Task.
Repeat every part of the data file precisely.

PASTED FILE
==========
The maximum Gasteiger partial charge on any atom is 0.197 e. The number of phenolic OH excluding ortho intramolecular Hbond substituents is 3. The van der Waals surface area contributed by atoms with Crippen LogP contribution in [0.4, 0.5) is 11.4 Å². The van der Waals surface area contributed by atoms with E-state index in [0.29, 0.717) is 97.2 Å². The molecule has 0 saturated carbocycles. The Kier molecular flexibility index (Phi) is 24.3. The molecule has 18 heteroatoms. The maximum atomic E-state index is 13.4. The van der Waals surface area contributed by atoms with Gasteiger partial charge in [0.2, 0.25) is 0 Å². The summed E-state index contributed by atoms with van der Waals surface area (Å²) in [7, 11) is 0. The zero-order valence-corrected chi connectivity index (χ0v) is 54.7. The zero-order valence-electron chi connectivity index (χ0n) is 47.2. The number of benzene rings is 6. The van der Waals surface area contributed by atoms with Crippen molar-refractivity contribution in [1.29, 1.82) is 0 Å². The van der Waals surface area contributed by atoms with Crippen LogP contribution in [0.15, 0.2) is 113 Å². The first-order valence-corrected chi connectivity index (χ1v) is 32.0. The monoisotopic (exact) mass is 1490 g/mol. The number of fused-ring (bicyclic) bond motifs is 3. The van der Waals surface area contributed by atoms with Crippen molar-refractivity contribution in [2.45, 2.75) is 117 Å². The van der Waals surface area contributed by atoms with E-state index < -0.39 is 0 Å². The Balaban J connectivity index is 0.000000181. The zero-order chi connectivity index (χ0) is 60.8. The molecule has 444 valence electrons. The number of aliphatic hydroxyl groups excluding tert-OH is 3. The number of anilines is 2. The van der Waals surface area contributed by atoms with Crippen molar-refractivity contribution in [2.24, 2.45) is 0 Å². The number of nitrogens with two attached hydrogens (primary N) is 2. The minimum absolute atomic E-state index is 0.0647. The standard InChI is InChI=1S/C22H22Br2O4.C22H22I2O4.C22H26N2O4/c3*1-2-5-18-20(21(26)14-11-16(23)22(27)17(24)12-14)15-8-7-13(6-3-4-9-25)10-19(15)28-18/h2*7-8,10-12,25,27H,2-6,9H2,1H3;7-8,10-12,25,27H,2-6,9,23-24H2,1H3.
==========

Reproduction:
The maximum Gasteiger partial charge on any atom is 0.197 e. The number of phenolic OH excluding ortho intramolecular Hbond substituents is 3. The van der Waals surface area contributed by atoms with Crippen LogP contribution in [0.4, 0.5) is 11.4 Å². The van der Waals surface area contributed by atoms with E-state index in [0.29, 0.717) is 97.2 Å². The molecule has 0 saturated carbocycles. The Kier molecular flexibility index (Phi) is 24.3. The molecule has 18 heteroatoms. The maximum atomic E-state index is 13.4. The van der Waals surface area contributed by atoms with Gasteiger partial charge in [0.2, 0.25) is 0 Å². The summed E-state index contributed by atoms with van der Waals surface area (Å²) in [7, 11) is 0. The zero-order valence-corrected chi connectivity index (χ0v) is 54.7. The zero-order valence-electron chi connectivity index (χ0n) is 47.2. The number of benzene rings is 6. The van der Waals surface area contributed by atoms with Crippen molar-refractivity contribution in [1.29, 1.82) is 0 Å². The van der Waals surface area contributed by atoms with Crippen LogP contribution in [0.15, 0.2) is 113 Å². The first-order valence-corrected chi connectivity index (χ1v) is 32.0. The monoisotopic (exact) mass is 1490 g/mol. The number of fused-ring (bicyclic) bond motifs is 3. The van der Waals surface area contributed by atoms with Crippen molar-refractivity contribution in [2.45, 2.75) is 117 Å². The van der Waals surface area contributed by atoms with E-state index < -0.39 is 0 Å². The Balaban J connectivity index is 0.000000181. The zero-order chi connectivity index (χ0) is 60.8. The molecule has 444 valence electrons. The number of aliphatic hydroxyl groups excluding tert-OH is 3. The number of anilines is 2. The van der Waals surface area contributed by atoms with Crippen molar-refractivity contribution in [2.24, 2.45) is 0 Å². The number of nitrogens with two attached hydrogens (primary N) is 2. The minimum absolute atomic E-state index is 0.0647. The standard InChI is InChI=1S/C22H22Br2O4.C22H22I2O4.C22H26N2O4/c3*1-2-5-18-20(21(26)14-11-16(23)22(27)17(24)12-14)15-8-7-13(6-3-4-9-25)10-19(15)28-18/h2*7-8,10-12,25,27H,2-6,9H2,1H3;7-8,10-12,25,27H,2-6,9,23-24H2,1H3.